Max Planck Foundation Advises the Constitutional Commission of Georgia on Constitutional Reform
The Max Planck Foundation for International Peace and the Rule of Law implements a project of constitutional consultation in Georgia in cooperation with the GIZ (Deutsche Gesellschaft für Internationale Zusammenarbeit). In this framework, the Foundation provides support to the constitutional commission, which is asked to elaborate constitutional amendments over the coming months and present them to the Georgian parliament by the end of March 2015. The Foundation is responsible for the preparation of comprehensive and smaller legal opinions with regard to constitutional issues. The Foundation builds to this end on its own expertise as well as on its network of constitutional experts. The legal opinions will be dealing with topics such as the protection of fundamental rights and constitutional adjudication from a comparative perspective. The constitutional commission defines the topics dealt with in the opinions, which are then to be discussed within the commission and its working groups.
Furthermore, the Foundation will take part in two seminars planned on the topic of constitutional law in Tbilisi, where members of the constitutional commission will discuss possible constitutional amendments together with international experts. These two events will be organised by the GIZ Georgia.
The Georgian Constitution was adopted in 1995 and has been amended several times. Important changes took place in 2004 and 2010. As a result, the institution of the prime minister was introduced, the public prosecutor’s office was subordinated to the executive power (Ministry of Justice) and, furthermore, the executive branch of government, and particularly the president, were strengthened.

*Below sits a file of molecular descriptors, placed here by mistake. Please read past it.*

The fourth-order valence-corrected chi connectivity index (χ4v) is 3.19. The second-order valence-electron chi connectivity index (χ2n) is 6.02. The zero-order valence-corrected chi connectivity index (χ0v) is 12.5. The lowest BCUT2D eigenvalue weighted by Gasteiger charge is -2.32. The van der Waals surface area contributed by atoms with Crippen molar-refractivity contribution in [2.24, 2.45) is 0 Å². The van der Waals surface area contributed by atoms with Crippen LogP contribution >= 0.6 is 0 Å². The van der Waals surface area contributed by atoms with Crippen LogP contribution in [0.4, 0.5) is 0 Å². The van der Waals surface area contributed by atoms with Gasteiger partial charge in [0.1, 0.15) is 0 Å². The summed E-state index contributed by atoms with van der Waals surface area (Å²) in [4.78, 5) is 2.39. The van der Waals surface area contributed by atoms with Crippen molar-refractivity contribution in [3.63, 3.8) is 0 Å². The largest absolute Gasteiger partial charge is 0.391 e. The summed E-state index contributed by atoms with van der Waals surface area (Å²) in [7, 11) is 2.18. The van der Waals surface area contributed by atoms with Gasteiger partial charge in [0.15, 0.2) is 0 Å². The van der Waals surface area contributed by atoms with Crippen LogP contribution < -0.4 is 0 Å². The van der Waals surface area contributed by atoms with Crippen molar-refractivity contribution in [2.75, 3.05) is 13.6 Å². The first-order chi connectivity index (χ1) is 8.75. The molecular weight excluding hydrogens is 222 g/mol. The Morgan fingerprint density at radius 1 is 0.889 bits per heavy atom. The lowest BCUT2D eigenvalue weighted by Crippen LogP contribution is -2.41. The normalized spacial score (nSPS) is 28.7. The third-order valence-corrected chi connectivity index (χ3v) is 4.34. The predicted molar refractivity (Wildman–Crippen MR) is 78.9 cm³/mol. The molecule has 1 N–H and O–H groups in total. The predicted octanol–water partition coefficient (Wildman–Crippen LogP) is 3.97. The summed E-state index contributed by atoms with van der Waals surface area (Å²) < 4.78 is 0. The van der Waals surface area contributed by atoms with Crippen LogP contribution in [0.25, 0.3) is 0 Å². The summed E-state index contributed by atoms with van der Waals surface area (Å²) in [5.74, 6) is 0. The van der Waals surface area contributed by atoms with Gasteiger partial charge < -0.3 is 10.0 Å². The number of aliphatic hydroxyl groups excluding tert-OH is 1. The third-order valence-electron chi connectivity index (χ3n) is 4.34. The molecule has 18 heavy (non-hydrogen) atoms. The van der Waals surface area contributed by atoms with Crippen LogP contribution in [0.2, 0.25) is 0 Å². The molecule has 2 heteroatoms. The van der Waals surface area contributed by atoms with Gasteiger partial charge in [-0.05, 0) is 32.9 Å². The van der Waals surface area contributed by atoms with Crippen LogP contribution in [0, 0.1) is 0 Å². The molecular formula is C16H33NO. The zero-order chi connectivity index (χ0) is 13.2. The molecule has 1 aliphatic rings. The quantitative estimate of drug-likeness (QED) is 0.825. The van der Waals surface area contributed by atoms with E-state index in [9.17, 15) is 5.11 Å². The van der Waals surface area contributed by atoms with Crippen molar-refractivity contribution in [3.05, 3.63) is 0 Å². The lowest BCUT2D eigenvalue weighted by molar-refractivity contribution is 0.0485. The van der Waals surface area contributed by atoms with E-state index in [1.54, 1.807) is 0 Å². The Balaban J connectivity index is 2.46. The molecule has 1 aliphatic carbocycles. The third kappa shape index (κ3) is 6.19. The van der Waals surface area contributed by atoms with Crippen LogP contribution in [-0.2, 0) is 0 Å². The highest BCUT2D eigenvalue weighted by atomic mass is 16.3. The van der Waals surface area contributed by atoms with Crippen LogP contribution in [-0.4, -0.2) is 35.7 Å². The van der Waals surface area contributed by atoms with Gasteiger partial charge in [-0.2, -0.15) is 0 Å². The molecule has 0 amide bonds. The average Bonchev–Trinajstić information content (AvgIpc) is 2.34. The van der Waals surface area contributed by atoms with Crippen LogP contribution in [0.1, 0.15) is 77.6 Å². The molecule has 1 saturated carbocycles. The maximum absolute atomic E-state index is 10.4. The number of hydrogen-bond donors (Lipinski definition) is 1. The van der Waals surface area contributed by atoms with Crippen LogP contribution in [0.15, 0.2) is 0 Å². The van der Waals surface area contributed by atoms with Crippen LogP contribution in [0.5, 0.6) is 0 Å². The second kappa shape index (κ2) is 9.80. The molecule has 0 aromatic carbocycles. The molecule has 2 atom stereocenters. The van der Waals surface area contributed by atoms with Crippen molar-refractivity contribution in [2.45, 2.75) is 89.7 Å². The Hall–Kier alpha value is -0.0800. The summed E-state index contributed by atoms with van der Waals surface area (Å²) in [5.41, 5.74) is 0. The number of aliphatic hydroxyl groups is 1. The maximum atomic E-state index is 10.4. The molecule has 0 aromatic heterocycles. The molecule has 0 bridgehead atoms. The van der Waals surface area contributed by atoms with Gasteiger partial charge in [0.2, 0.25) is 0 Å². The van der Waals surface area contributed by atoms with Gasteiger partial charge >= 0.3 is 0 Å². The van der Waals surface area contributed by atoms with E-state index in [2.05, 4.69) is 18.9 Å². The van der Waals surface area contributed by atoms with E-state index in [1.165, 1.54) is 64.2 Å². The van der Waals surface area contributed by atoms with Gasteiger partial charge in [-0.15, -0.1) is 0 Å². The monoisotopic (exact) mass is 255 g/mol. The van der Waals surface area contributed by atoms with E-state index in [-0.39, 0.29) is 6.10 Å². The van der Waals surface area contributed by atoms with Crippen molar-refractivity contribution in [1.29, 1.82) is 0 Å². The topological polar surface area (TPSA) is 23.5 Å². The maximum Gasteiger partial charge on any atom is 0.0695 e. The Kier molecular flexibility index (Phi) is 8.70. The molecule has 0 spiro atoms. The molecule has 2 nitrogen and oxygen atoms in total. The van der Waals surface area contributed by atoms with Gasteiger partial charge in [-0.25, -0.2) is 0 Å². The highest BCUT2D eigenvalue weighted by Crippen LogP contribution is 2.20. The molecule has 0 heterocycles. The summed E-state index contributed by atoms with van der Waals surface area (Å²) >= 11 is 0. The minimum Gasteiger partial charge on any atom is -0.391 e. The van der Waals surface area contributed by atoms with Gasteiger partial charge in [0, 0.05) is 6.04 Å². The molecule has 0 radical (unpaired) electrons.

After the presidential elections in November 2013, other equally important constitutional amendments entered into force. In consequence, the transition to a parliamentary system of government was initiated. After parliamentary elections in 2012, Georgia’s new government placed the issue of a comprehensive constitutional reform on its agenda. According to a parliamentary decision of 4 October 2013, a constitutional commission consisting of 58 members under the leadership of the chairman of parliament was set up two months later. Within the commission, parliamentary majority and opposition, extra parliamentary opposition, scholars as well as non-governmental organisations are represented. Five working groups on the following topics were created:
- General regulations and constitutional amendments
- Parliament, president, government
- Fundamental rights, justice and public prosecutor’s office
- Independent constitutional organs
- Territorial division and self-government
Amendments drafted and presented by the respective working groups, will be discussed in the extended session of the constitutional commission.
The constitutional reform pursues the aim of resolving the remaining uncertainties and discrepancies within the Constitution, analysing the regulatory gaps and suggesting concrete solutions, which will facilitate a more balanced relationship between the branches of government and provide more guarantees for an effective enforcement of fundamental rights.